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Author : E.Lockhart

Publisher : Bloomsbury

Genre : YA, Thriller

Source : Publisher

Rating : 4/5 Stars

Summary : Imogen is a runaway heiress, an orphan, a cook, and a cheat.
Jule is a fighter, a social chameleon, and an athlete.
An intense friendship. A disappearance. A murder, or maybe two.
A bad romance, or maybe three.
Blunt objects, disguises, blood, and chocolate. The American dream, superheroes, spies, and villains.
A girl who refuses to give people what they want from her.
A girl who refuses to be the person she once was.


I am not holding a copy of We Were Liars which was ordered mere seconds after finishing Genuine Fraud. So I think I’ll end my review here because, what else needs to be said. But, for the sake of book bloggeriness I shall press on, raving about this lovely little, super quick read.

Little because it is a small book. I find that most thrillers that swallow me whole are humongous ones, like The Girl With The Dragon Tattoo and Out but it manages to impress in such a small package. The blurb doesn’t give away much and I am assuming that is for good reason so I shall shut up as well, but I would recommend you go into this without knowing anything about it.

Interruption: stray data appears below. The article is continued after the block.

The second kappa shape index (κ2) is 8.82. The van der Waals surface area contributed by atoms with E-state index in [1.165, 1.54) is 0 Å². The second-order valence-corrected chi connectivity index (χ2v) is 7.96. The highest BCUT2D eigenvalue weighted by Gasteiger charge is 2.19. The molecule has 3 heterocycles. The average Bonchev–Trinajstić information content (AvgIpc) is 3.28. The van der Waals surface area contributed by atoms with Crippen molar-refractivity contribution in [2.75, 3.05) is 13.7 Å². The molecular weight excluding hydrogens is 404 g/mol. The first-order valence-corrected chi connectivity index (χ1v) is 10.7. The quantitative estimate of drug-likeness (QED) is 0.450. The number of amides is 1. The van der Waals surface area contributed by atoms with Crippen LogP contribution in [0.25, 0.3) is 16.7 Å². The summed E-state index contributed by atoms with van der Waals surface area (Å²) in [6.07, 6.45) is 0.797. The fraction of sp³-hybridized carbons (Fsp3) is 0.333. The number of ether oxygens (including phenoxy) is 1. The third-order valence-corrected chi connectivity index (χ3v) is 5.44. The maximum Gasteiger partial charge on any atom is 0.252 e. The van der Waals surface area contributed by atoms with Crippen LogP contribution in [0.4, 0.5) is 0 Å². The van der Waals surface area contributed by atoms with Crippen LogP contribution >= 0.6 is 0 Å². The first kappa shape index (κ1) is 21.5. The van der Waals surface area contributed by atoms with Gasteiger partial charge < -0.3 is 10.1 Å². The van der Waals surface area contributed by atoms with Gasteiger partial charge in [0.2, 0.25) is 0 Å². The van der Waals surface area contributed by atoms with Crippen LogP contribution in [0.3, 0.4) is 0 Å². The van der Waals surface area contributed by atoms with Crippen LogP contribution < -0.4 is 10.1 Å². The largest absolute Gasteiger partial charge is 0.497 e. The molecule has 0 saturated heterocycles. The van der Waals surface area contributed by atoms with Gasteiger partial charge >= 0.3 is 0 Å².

The writing style and the opposite chronological order of things. Lockhart takes us in reverse, showing us the end first (as it happens with many thrillers). But instead of jumping to the beginning after just the end as an introduction she goes in reverse order telling us what happened first and then what led to it which is a really interesting way of doing things. One does say hindsight is 20/20 so when you think about mistakes in your life you always end up saying, “I should have known when this happened that this was how it would end”. Well that us how this book is like. The main character doesn’t get the chance to see it but we as an audience do and it is gutting.

The writing style thoroughly pulled me in and I had to admit I may have fallen a little bit in love with Lockhart’s writing.


The characters all felt older than they are said to be. None of them feel like teenagers, in fact each one seems mid 20s. Maybe life abroad is different and people start doing things earlier? I don’t know but it doesn’t feel like this is about teenagers/college students who are growing up, it feels like they are grown women making bad decisions and living their lives.


Ignoring the age aspect, pick this up if you want a book to keep you thoroughly occupied for a couple of hours.